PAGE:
Maria wants me to write more poems, so my work is not yet done, but at least I have a publication to include in the exhibition at The Brindley, which will be happening in late summer this year. I have a feeling I will need to order another box of books by then as so many people have shown an interest in this project. A friend only remarked yesterday that Maria and I only discovered the connection of the letters in October – what a lot can happen in such a short time!

The discovery of the letters, and my doing some work in Widnes at my old library and Farnworth Church, has brought me back in time and back to Widnes in a very curious way. Having not thought much about the place for years, and recently severing my links with it when my in-laws moved away into a retirement flat near us, I suddenly feel closer to the place than I have for a long long time, even though I am a bit of a stranger in that it is all so different these days. The busy town square is pedestrianised, Simms Cross school has gone and the market has moved. The library now has a coffee shop – we would have loved that – and the road home past the foundry where my brother worked is now a dead end. Roots are so important and you can never dig them up.

£5 from me or from Erbacce

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The Lightfoot Letters News

Beautiful cover for my book, designed by Maria Walker

Maria and I had a very successful meeting at The Brindley last week and the project is all coming together nicely. We have seen the exhibition space and Maria is full of ideas for further artworks. I have typed up nearly all of the letters and these have been put into a book with 5 brand new poems and 5 older poems which were in my book The Fiddle, written before the discovery of the letters gave me new insights into the family situation. I have interspersed the poems with the letters and ordered the book person by person in what appears to be the most logical order, so that the narrative unfolds as the reader moves through the pages.

I have worked closely with Erbacce Press who are bringing out the book. We have endeavoured to keep the cost low so that hopefully people who do not normally buy poetry books will be prepared to invest their income for the sake of the letters themselves but will then enjoy the poetry.

The Brindley will organise an opening, at which I will read both poetry and extracts from the letters. It will be a gala occasion and I hope to see many of my blog followers there.  Many friends have told me they will be coming. There will be a video installation of my reading as part of the exhibition, and I am hoping to commission some commemorative bookmarks from Sumptuosity, who have already made bookmarks of quotations from my work in embroidery on silk, with appliqued motifs using vintage fabrics. The Brindley shop will stock all my books for the duration of the exhibition, which starts in July. Maria will be providing postcards of the artwork for sale. And we are offering workshops as well. These will be advertised in The Brindley brochure nearer the time.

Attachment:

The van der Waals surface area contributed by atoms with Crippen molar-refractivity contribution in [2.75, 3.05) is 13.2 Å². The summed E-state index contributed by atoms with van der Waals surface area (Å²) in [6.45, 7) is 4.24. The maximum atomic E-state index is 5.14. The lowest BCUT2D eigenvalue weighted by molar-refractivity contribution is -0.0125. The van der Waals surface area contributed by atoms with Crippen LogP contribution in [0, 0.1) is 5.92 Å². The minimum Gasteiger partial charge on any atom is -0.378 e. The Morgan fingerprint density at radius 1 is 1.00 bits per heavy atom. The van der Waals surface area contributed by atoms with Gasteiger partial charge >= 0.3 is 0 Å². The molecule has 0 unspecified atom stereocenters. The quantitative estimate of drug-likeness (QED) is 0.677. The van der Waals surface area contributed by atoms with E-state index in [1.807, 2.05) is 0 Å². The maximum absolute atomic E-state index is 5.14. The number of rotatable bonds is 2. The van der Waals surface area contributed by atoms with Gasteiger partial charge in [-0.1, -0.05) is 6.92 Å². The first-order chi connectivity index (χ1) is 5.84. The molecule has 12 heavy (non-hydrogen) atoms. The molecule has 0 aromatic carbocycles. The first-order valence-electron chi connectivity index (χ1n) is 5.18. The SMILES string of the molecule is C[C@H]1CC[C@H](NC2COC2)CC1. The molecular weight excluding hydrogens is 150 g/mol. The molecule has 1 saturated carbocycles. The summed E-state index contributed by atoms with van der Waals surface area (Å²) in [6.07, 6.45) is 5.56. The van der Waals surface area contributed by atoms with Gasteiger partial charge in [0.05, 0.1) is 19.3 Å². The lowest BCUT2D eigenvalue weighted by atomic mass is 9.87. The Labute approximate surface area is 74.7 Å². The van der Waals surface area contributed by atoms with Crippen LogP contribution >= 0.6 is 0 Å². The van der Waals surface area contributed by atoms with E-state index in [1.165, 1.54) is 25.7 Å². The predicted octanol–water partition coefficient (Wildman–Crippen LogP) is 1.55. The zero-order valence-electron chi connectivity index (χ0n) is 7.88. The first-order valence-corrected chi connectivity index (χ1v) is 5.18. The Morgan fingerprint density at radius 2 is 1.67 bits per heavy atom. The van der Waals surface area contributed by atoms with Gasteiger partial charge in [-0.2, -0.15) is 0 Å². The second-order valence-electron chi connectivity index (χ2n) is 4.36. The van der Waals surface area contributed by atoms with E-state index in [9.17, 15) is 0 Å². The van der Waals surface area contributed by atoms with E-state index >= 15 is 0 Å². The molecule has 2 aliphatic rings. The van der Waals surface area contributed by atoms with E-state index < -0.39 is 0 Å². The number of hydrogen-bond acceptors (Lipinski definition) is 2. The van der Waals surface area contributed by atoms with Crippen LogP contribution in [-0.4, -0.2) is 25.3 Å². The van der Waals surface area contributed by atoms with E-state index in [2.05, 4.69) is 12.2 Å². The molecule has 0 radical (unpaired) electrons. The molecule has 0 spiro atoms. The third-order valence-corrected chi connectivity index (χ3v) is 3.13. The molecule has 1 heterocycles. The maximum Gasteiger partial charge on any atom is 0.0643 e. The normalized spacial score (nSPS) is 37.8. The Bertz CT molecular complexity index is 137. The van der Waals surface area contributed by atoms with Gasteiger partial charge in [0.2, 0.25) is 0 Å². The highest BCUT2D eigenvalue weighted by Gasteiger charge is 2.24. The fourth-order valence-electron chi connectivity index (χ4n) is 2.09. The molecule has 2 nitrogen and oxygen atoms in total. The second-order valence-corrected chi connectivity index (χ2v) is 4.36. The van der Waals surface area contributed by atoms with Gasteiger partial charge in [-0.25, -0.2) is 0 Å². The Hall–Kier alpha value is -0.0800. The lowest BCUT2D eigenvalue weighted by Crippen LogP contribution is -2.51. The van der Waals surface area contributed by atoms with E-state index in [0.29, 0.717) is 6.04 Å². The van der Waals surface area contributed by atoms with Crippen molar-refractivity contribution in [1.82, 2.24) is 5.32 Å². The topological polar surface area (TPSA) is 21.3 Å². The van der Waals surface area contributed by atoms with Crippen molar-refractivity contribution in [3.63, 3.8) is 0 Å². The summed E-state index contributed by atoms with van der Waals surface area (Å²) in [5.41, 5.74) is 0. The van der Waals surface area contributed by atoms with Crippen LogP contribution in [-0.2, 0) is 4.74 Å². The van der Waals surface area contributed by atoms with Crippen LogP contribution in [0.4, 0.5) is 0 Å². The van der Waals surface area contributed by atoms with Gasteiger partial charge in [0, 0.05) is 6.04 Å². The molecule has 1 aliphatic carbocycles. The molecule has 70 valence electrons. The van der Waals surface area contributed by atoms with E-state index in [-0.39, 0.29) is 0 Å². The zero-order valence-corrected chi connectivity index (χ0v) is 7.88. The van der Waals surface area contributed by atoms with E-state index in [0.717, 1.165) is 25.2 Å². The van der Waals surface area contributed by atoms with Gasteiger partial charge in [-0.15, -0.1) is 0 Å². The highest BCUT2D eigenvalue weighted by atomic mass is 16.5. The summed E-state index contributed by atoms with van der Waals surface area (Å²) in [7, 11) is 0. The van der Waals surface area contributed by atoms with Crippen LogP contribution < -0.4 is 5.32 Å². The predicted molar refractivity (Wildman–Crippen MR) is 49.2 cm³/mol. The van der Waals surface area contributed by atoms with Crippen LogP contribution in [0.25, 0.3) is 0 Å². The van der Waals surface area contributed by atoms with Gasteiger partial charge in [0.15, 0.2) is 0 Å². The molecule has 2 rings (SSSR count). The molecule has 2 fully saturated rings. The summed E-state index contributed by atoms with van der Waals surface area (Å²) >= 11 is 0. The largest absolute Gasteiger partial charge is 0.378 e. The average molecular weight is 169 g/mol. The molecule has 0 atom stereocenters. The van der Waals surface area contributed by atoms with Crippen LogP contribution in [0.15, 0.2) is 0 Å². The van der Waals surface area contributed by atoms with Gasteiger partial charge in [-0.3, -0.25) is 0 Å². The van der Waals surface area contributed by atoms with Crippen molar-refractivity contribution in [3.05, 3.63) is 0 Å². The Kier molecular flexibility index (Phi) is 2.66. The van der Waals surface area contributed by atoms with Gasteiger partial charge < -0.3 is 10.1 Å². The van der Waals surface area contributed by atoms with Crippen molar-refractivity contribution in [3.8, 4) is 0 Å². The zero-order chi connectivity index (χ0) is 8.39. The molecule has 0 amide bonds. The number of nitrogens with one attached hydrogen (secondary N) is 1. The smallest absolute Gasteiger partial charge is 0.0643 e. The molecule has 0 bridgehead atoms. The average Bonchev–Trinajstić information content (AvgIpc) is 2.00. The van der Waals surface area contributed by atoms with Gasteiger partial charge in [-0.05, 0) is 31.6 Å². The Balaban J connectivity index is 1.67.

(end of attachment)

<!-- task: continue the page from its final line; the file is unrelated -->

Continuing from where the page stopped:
I still can’t believe my luck that all this has happened. It’s brought me closer to my dad, even though we were very close when he was alive. My siblings too are very interested, if not fascinated, with it all and it has given us all a great deal to talk about and share in these past few months. Maria and I are firm friends as well, now. So many positive things have come from a strange coincidence, and it’s all down to the fact that my dad’s family were so tight knit that they write frequently to their sister in Manchester in the winter of 1923-1924, giving us a detailed picture of working class life at the time, which is of interest to those of us who came from a working class background and are now reclaiming our histories, as the histories of the real people behind social change.

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Willie says you will tell me off for Bad Spelling

Letter from Father 18 December 1923

Dear Frances

Just a few lines before i go to bed hopeing it finds you well and happy i expect you are getting ready for XMass we were very pleased to get your letters. I read them all for the Children last Night before they went to bed they said what a funny chip shop with a river under neath they were sorry for Uncle Tom because he could not eat meat and you haveing all them nice things in the house. Glad you enjoyed yourself at the party i hope it was a nice bottle of Cent. Willie said you would only get a paper cap so i said you would get a present he was thinking of them partys he as been to. well he does not (know?) everything. I am going to a Do on Wednesday a (hot pot) supper. But i will have to use a knife and fork. (But i would rather have a spoon) your Mam is not well at all the bad weather is makeing her Cough worse, Farnworth is just the same old place wet and Dirty. We are finishing work on Friday till the Thursday so i will come and see you on Saturday if it is convenient, and Ada as well so you must write and let me know one of my work mates is coming to Stalebridge so i will have some one to show me the road.  I think this is all your mum is going to write in the Morning so i will close with Good Night and God bless you hopeing to see you on Saturday